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Mahabir Pershad and anr. Vs. Chittoo Lal and ors. - Court Judgment

LegalCrystal Citation
CourtAllahabad
Decided On
Judge
Reported in138Ind.Cas.272
AppellantMahabir Pershad and anr.
RespondentChittoo Lal and ors.
Excerpt:
agra pre-emption act (xi of 1922), sections 9, 20 - sir land--sale--right of pre-emption, accrual of--sale of property back to vendor before suit--applicability of section 20--suit for pre-emption--maintainability. - .....been extinguished section 9 does not say that if property unmately passed on to an ex-proprietary tenant the right of pre-emption proviously secured is automatically extinguished. it only lays down that no right of pre-emption shall accrue on a sale to such a tenant. it is s 20 which is applicable to a case where property is reconveyed by a vendee to another person before the institution of the suit. if the property is transferred to a person having a right of pre-emption equal or superior to that of the plaintiff, then no suit shall lie. it is therefore, obvious that a suit can be brought against chittu lal, who being an ex-proprietary tenant has no right of pre-emption equal or superior to that of the plaintiffs. a right of pre-emption as defined in section 4(9) means the right of a.....
Judgment:

1. This is a plaintiff's appeal arising out of a suit for pre-emption. On the 5th of July 1927, Chittu Lal sold his sir rights to Madari with the result that he became an ex-proprietary tenant of the plots. He transferred his entire proprietary interest and ceased to be a co-sharer. Subsequently on the 30th of May 1928, apparently on getting notice of the claim of pre emption, Madari sold the property back to Chittu Lal. The suit for pre-emption was instituted on the 4th of July 1928 i.e., within one year of the original sale deed. In the plaint the plaintiffs mentioned the dates of both the documents and also stated that the cause of action arose on both the dates and they wanted a decree for pre emption as against both the defendants. The claim was decreed by the first Court but the lower Appellate Court has dismissed the suit holding that there has been a transfer to an ex-proprietary tenant within the of Section 9 of the Agra Pre-emption and the suit is not maintainable.

2. There is no doubt that so far as the second sale of the 30th of May 1928, is concerned no right of pre-emption accrued on it Section 9 makes it quite clear that no right of pre emption accrues on a sale to an ex-proprietary tenant. Therefore if a suit had been brought more than one year after the 5th of July 1927, the plaintiffs would not been entitled to pre empts the property as against Chittu Lal on the strength of the transfer made to him on the 30th of May 1928. But there can also be no doubt that the right to pre-empt-accused under Section 11 of the Act on the 5th of July 1927, in favour of the plaintiffs against Maderi, and Chittu Lal is a subsequent transferee and therefore a representetive of Madari. The right of preemption thus accrued must subsist unless it has been extinguished Section 9 does not say that if property unmately passed on to an ex-proprietary tenant the right of pre-emption proviously secured is automatically extinguished. It only lays down that no right of pre-emption shall accrue on a sale to such a tenant. It is s 20 which is applicable to a case where property is reconveyed by a vendee to another person before the institution of the suit. If the property is transferred to a person having a right of pre-emption equal or superior to that of the plaintiff, then no suit shall lie. It is therefore, obvious that a suit can be brought against Chittu Lal, who being an ex-proprietary tenant has no right of pre-emption equal or superior to that of the plaintiffs. A right of pre-emption as defined in Section 4(9) means the right of a person on a transfer of immoveable property to be substituted in place of that transferee by reason of such right. There is no Explanation to Section 20 similar to that subsequently added to Section 12(3) which would justify the inference that an ex-proprietary tenant is to be deemed to have a right of pre emption equal or superior to that of a co sharer. Nor can any such inference be drawn from the language of Section 9. It seems to us that in view of the definition of the 'right of pre-emption' given in the Act it is not possible to hold that an ex-proprietary tenant has a right of pre emption equal or superior to that of a co sharer. All that is provided is that no right of pre-emption shall accrue on a sale to him taking place, and not that a right of pre-emption which has already accrued shall be extinguished. We must accordingly hold that the plaintiffs' right of pre-emption subsists.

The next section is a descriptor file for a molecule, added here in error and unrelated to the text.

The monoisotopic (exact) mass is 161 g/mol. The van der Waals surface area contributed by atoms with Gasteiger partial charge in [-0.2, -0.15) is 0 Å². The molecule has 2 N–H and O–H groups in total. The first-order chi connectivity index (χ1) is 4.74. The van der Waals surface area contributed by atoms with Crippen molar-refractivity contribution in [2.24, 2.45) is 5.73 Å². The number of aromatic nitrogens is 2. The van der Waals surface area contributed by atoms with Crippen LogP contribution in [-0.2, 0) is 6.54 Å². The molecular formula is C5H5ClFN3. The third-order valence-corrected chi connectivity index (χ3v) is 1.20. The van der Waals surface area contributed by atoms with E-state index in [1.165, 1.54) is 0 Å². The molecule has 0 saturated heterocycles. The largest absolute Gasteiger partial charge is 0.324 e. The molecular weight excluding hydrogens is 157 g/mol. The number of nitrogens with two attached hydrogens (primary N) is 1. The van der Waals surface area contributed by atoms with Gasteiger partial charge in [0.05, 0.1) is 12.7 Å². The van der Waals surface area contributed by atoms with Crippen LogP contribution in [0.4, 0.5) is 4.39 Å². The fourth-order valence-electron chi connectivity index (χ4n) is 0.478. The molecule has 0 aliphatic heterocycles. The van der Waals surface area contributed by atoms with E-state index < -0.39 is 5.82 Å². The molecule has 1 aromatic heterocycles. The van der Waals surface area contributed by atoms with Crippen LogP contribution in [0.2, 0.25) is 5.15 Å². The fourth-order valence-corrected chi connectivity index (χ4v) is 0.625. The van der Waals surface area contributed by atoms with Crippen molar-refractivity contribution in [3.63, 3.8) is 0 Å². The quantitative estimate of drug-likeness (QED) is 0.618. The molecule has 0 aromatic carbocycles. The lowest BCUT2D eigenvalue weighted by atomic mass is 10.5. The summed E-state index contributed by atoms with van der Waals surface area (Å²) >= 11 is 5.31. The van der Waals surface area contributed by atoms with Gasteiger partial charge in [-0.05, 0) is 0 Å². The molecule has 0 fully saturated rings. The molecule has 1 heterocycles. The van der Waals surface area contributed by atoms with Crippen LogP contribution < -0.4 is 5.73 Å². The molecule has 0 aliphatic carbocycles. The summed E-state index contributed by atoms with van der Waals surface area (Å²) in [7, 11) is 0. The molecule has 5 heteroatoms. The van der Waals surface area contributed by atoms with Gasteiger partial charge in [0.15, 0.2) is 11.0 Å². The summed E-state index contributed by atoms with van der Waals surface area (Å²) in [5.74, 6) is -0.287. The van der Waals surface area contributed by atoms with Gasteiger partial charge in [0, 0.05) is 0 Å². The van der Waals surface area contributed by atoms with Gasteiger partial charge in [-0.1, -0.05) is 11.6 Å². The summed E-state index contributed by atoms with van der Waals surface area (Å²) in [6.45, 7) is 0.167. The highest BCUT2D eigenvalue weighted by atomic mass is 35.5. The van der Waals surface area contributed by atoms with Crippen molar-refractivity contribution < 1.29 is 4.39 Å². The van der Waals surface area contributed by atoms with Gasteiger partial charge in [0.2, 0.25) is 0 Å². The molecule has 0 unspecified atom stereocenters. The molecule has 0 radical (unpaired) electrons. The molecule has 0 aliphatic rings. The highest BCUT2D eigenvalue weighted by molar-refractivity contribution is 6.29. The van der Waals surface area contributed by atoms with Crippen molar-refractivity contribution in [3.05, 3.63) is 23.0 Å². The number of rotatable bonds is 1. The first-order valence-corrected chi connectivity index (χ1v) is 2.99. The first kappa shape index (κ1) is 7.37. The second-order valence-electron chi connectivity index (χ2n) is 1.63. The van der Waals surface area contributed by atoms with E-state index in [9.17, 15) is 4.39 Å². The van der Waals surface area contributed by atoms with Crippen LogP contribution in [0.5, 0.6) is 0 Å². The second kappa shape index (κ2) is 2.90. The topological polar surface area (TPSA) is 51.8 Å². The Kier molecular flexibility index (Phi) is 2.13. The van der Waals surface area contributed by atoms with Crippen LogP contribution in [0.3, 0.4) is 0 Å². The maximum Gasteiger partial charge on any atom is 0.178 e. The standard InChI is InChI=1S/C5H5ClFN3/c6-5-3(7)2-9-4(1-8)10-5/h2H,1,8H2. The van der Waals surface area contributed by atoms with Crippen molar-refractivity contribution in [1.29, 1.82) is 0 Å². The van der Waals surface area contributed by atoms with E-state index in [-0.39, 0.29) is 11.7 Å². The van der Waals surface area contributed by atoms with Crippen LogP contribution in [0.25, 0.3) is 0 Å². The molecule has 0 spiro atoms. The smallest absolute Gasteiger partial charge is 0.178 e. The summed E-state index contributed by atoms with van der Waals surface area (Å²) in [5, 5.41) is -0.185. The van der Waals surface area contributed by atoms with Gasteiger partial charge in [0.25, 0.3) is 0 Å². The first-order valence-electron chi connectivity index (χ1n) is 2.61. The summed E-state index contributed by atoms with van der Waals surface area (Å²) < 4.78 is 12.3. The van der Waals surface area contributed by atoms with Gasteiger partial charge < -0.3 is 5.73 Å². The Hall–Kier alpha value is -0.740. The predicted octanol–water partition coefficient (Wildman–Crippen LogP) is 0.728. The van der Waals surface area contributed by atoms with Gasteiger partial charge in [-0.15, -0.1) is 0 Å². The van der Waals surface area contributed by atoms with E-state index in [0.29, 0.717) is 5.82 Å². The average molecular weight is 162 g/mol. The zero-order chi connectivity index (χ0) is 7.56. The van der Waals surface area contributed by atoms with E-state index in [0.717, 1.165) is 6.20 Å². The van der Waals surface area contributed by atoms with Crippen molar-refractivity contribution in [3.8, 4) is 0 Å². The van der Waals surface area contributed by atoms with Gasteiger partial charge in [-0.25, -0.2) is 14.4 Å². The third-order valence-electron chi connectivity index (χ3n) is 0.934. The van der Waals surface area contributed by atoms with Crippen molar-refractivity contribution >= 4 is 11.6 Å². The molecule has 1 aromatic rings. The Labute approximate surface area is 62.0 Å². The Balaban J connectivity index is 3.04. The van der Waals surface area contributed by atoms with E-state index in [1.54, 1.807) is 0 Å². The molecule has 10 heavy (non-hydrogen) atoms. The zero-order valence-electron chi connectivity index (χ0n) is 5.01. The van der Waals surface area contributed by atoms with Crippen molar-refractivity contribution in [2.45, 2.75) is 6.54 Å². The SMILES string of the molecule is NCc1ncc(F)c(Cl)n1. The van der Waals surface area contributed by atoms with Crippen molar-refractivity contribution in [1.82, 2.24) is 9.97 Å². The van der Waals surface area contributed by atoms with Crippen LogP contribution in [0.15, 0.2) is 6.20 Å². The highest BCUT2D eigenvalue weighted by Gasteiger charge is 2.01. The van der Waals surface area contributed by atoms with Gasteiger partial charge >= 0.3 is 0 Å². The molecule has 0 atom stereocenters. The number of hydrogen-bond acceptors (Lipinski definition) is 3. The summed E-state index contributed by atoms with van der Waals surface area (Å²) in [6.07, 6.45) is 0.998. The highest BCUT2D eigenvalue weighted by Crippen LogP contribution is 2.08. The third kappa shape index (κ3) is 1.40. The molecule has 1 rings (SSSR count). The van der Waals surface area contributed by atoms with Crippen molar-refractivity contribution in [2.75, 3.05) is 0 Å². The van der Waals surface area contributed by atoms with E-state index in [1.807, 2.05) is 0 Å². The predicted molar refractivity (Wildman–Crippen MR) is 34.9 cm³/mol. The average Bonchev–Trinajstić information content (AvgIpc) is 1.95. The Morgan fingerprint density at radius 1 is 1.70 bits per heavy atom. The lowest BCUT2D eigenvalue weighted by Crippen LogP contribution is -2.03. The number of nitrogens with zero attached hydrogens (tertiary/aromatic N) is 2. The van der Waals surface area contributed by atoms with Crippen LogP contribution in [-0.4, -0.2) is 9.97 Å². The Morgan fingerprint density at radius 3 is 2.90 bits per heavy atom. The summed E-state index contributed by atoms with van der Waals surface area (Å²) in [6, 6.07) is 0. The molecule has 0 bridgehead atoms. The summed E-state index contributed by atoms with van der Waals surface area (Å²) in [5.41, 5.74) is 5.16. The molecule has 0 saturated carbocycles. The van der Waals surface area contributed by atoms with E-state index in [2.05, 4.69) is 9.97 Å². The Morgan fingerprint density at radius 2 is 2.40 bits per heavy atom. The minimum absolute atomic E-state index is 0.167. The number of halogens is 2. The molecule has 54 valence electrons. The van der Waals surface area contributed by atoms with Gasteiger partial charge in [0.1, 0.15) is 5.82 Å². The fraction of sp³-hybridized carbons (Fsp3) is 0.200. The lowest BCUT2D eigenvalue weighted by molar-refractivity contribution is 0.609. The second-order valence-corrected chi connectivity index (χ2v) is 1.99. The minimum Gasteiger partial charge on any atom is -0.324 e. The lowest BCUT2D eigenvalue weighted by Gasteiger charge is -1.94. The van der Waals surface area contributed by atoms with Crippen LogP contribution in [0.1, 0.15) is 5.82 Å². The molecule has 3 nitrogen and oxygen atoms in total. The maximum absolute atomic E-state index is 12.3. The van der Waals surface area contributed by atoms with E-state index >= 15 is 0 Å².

3. The lower Appellate Court has found that the correct sale price is Rs. 208-3-3. We accordingly allow this appeal and setting aside the decree of the lower Appellate Court restore the decree of the court of first instance, and extend the time for payment by two months from this date. If the amount is deposited within the time allowed the plaintiffs will have their costs from the defendant Chittu Lal. If the amount is not deposited within the time allowed the suit shall stand dismissed with costs in all courts.


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